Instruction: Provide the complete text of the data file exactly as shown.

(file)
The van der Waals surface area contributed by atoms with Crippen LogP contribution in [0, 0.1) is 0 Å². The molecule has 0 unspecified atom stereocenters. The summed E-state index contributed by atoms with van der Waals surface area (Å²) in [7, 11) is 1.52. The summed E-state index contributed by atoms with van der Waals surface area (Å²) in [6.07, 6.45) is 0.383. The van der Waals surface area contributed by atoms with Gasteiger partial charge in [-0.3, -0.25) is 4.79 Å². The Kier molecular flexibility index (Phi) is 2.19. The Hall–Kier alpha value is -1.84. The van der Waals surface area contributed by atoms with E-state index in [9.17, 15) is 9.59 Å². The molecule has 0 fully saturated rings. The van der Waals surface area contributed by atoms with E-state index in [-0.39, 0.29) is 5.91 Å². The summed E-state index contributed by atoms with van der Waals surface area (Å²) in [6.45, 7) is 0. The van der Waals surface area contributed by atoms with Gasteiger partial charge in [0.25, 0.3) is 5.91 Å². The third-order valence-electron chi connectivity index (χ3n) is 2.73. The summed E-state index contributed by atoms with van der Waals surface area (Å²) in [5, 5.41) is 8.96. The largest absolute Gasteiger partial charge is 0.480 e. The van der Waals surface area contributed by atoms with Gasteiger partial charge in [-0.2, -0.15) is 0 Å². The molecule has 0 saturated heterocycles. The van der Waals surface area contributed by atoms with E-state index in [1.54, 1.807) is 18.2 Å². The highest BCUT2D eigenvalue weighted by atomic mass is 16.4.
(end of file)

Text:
The van der Waals surface area contributed by atoms with Crippen LogP contribution in [0, 0.1) is 0 Å². The molecule has 0 unspecified atom stereocenters. The summed E-state index contributed by atoms with van der Waals surface area (Å²) in [7, 11) is 1.52. The summed E-state index contributed by atoms with van der Waals surface area (Å²) in [6.07, 6.45) is 0.383. The van der Waals surface area contributed by atoms with Gasteiger partial charge in [-0.3, -0.25) is 4.79 Å². The Kier molecular flexibility index (Phi) is 2.19. The Hall–Kier alpha value is -1.84. The van der Waals surface area contributed by atoms with E-state index in [9.17, 15) is 9.59 Å². The molecule has 0 fully saturated rings. The van der Waals surface area contributed by atoms with E-state index in [-0.39, 0.29) is 5.91 Å². The summed E-state index contributed by atoms with van der Waals surface area (Å²) in [6.45, 7) is 0. The van der Waals surface area contributed by atoms with Gasteiger partial charge in [0.25, 0.3) is 5.91 Å². The third-order valence-electron chi connectivity index (χ3n) is 2.73. The summed E-state index contributed by atoms with van der Waals surface area (Å²) in [5, 5.41) is 8.96. The largest absolute Gasteiger partial charge is 0.480 e. The van der Waals surface area contributed by atoms with Gasteiger partial charge in [-0.2, -0.15) is 0 Å². The molecule has 0 saturated heterocycles. The van der Waals surface area contributed by atoms with E-state index in [1.54, 1.807) is 18.2 Å². The highest BCUT2D eigenvalue weighted by atomic mass is 16.4.